3 Words You Must Learn and Understand Before You Buy A Southern Maryland Home

Kimberly Bean
Kimberly Bean
Published on October 4, 2017

When you’re shopping for a new Southern Maryland home, you’ll be introduced to a whole new vocabulary. I’ll be the first to agree with you that some of it is quite boring – take encroachments and easements, for instance.

But even though they sound ho-hum, both are important concepts. Today, let’s learn what these terms mean in plain English.

What’s an encroachment?

An encroachment describes the violation of a homeowner’s property rights. Let’s use an example: Imagine that your next-door neighbor, Frank, decides he is tired of having only a carport and builds a garage. When complete, the structure extends onto your property. This is an encroachment.

Encroachment can be intentional or unintentional, but typically it’s the latter. Unless you are absolutely sure where you’re property lines are – down to the inch! – you have no way of knowing if you’re encroaching on your neighbor’s property when you plant a hedge between your homes.

And, an easement?

In Hawaii, all beaches are publicly-owned, and the public is ensured access to all “land below the high-water mark on any coastal shoreline.”

In other words, should you purchase a home on a beach in our 50th state, you cannot block the public from using that beach. In Kahala (on Oahu) for instance, you’ll find pathways that cut between multi-million-dollar homes, from Kahala Avenue to the water.

These paths are public rights-of-way, or easements — allowing others to travel or pass through their land. The homeowners on either side have no say in the matter.

The primary distinction, then, between encroachments and easements, is one of permission.

How to deal with encroachment — and why you must

When an encroachment comes to light, both parties have options. Remember Frank – the neighbor who built his garage partially on your property? Suppose this happened decades before you figured out that he had encroached on your property.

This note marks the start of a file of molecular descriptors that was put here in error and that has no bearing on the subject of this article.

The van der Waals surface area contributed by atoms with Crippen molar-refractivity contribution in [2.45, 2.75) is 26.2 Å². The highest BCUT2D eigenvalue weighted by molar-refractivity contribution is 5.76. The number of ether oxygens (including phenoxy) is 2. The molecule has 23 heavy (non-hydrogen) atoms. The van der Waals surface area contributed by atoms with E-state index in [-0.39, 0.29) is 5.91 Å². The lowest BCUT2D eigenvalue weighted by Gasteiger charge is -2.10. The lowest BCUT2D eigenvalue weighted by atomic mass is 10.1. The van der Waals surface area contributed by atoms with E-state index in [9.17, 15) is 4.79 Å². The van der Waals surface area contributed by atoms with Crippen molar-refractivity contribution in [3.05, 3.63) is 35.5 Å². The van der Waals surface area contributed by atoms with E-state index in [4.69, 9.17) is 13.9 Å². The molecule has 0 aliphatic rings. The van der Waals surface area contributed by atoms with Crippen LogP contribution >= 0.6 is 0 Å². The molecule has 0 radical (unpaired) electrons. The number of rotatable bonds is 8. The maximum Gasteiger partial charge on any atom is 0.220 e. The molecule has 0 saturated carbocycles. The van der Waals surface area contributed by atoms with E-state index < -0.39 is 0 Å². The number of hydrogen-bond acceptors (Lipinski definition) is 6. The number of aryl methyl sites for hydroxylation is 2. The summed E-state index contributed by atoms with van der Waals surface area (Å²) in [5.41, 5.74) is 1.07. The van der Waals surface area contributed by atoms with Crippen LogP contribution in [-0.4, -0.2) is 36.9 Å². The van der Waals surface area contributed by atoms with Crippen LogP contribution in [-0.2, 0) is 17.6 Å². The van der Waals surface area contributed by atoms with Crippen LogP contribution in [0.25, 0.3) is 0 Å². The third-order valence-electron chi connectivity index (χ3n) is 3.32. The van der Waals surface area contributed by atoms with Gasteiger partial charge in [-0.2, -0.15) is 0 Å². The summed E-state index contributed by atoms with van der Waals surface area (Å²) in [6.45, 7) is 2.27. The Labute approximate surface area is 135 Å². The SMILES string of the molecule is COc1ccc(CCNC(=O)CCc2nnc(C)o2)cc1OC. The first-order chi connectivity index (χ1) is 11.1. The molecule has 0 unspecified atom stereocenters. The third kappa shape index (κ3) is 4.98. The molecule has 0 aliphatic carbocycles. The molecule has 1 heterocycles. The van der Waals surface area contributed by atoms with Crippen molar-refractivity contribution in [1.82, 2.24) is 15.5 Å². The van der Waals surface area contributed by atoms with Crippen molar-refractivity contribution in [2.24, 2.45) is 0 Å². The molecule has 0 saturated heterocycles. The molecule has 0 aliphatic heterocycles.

You approach Frank, voicing your displeasure. You have a few options. The most common include ignoring the trespass, forcing Frank to remove the garage, offer Frank an easement, or have him sign an encroachment agreement. All of these solutions will require the advice and assistance of an attorney.

And if Frank doesn’t like any of these options? He may have one of his own – and you won’t like it: Adverse possession.

Yes, it’s another ho-hum real estate/legal term, but one that has a huge impact, if invoked. Through the adverse possession process, Frank may be able to gain ownership of your portion of the land on which the garage sits.

In fact, adverse possession can be used to gain ownership of “just a few feet of property or hundreds of acres,” according to Emily Doskow, attorney and author of “Neighbor Law: Fences, Trees Boundaries & Noise.”

Although state laws vary, Doskow says that courts generally apply a “four-factor test” when looking at adverse possession claims. The occupation of the land must be:

  • hostile
  • actual
  • open and notorious
  • exclusive and continuous for a certain period of time

Courts don’t define “hostile” the way we do. In an adverse possession case, it describes that Frank’s possession of your land is hostile to your interests.

Then, the courts will want to see that Frank actually used your land as if he were the owner. He can prove this, according to Doskow, if he can produce records showing he maintained or improved the property or paid taxes on it.

The third factor of the test is that Frank’s use of your property must be obvious “to anyone – including a property owner.”

Finally, Frank must prove that he controlled the land exclusively (meaning he didn’t share it with you) and that he did so for certain amount of time (which varies by state).

How to avoid adverse possession

When determining how to deal with encroachment, it’s important to keep Frank’s option in mind.

Your best option, in any type of encroachment, may be to either offer to rent the offender that piece of your property or grant him an easement.

But, it’s critical that you contact a real estate attorney who will help you consider all possible options. And do it quickly because there is a statute of limitations.

Brandywine MD Homes for Sale and Real Estate Services in Southern Maryland. You now have a search engine to help you with your Southern Maryland home search! And I’m ready to provide you with a custom home valuation if you’re considering selling your home. Let’s connect to discuss how I can help you. Contact Kimberly Bean at 301-440-1309

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